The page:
Human Rights In Hindu Marriages

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Hindu marriages are incredibly complex and form a very important part of the religion. As such, it is only natural that there are those who would seek full recognition of Hindu Marriage so that the Hindu community is able to achieve access to justice where in areas such as right to divorce and share of property in terms of intestate succession. However, this recognition is not easy to come by due to the issues that might arise if Hindu marital practices were to be reduced into a single legislation.
Dowry and male domination
Hindu women face quite a number of issues under Hindu marriage. This is mainly due to the fact that the husband is regarded as being in a dominant position in most aspects of the marriage which will
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This is very problematic because this practice brings with in a number of human rights violations. This practice violates s9, 10, 12 and 21 of the Constitution. These are the right to dignity, equality, freedom and security of the person and freedom of movement and residence. These rights are very important, particularly the right to dignity and equality, both of which cannot be limited in any way. In addition to this there is also the Universal Declaration of Human rights s16(2) which stipulates that forced marriage is a violation of internationally recognised human rights standards. Usually, marriage will only occur with the free and full consent of the both spouses. Further issues that might arise with recognition are that it would contravene more international laws such as a woman’s right to choose a spouse which is linked to her right to her life, dignity and equality. Some of these arranged marriages are even enforced through…show more content…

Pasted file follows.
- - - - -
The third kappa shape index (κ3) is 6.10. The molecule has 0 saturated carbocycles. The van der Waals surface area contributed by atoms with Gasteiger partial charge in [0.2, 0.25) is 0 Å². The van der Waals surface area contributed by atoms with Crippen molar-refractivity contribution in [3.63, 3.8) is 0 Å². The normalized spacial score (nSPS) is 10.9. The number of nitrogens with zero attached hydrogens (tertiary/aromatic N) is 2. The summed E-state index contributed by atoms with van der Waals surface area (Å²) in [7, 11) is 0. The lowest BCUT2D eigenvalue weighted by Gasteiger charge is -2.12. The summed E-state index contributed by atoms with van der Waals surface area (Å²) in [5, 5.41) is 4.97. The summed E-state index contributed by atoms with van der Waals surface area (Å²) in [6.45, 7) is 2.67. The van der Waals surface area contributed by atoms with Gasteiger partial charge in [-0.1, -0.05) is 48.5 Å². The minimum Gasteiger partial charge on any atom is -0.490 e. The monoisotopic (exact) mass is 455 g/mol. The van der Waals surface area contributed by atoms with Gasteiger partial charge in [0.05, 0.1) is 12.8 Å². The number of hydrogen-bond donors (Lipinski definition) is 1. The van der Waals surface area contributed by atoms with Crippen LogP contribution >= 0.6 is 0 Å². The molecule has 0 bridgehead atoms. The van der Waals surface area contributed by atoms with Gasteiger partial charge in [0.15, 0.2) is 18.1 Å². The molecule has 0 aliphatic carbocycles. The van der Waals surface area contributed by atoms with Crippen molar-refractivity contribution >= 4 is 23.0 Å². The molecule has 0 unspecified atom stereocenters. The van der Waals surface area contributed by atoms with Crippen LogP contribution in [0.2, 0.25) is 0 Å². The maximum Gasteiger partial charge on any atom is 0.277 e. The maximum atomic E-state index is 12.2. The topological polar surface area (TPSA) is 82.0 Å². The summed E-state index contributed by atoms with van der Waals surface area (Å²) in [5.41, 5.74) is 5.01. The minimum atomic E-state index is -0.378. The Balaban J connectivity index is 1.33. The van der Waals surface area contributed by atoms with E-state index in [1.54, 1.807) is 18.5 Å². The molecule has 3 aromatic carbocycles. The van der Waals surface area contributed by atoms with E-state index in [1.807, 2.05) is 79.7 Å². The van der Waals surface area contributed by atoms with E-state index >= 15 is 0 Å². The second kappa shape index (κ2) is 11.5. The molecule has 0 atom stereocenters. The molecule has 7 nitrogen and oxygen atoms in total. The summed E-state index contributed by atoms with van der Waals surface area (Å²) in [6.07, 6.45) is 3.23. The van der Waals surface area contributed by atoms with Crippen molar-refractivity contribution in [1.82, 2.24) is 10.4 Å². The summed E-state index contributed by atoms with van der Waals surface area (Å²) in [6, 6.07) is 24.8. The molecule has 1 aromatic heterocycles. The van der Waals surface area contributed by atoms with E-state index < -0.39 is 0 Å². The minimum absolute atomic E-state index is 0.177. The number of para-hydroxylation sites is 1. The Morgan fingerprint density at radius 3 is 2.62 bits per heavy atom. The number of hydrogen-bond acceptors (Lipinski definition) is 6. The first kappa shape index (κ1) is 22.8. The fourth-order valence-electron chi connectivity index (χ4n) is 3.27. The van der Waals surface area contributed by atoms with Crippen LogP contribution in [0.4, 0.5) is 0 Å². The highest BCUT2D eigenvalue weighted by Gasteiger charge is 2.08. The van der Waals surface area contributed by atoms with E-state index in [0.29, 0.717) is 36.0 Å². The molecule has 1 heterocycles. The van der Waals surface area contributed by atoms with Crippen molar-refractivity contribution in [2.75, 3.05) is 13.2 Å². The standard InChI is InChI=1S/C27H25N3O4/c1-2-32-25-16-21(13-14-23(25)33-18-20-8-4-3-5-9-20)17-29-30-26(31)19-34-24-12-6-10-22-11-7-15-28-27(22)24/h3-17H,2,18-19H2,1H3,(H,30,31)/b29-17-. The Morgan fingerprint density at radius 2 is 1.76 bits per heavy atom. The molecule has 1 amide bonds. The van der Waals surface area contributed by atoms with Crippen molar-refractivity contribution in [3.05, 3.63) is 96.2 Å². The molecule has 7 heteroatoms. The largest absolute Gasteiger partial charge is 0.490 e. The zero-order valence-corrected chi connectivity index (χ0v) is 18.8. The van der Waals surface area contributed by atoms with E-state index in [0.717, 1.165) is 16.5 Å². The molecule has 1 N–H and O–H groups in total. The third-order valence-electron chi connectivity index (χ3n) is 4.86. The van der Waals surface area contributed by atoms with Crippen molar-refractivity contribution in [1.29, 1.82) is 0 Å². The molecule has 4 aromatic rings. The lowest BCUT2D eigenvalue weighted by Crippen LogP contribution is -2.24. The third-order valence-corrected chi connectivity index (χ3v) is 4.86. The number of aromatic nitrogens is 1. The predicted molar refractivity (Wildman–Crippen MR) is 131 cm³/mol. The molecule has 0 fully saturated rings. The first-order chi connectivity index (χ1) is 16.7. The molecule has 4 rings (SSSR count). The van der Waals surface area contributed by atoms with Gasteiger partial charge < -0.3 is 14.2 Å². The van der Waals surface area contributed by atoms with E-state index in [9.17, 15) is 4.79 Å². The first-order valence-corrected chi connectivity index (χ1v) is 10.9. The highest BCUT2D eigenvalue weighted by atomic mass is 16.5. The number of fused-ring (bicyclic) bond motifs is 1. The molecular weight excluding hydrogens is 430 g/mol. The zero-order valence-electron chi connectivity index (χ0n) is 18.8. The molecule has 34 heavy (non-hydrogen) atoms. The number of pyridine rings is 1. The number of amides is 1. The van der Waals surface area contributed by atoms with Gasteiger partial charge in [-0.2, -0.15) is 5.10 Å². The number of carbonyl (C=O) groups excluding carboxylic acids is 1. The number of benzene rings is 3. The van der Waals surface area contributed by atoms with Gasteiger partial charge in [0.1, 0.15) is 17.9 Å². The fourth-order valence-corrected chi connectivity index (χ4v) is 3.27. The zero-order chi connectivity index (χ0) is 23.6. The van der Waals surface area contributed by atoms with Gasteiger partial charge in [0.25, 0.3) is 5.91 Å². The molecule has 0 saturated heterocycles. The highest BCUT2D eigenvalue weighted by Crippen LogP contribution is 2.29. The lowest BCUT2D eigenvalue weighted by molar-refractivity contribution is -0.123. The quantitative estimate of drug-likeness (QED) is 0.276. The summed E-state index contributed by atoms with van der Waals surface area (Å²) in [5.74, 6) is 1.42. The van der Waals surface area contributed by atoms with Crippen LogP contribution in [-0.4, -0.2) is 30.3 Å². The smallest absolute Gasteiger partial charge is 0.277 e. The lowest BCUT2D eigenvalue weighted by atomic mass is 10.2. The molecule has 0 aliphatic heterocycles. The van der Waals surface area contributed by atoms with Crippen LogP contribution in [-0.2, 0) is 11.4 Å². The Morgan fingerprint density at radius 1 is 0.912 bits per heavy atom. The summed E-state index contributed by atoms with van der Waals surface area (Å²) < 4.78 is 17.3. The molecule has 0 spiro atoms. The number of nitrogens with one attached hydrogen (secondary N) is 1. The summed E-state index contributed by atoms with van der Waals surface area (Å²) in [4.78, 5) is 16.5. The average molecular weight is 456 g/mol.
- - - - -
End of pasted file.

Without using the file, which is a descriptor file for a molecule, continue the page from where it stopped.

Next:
This means that there is a need to perform a balancing act between keeping in line with the constitution and allowing for people to freely practice their religion. However, it is important to note s36 of The Constitution which is the limitations clause. This clause stipulates that one’s rights maybe limited if there is a justification. In this case, although one has the right to freely practice their religion it is limited when that right is realised at the expense of the another’s human rights which can never be
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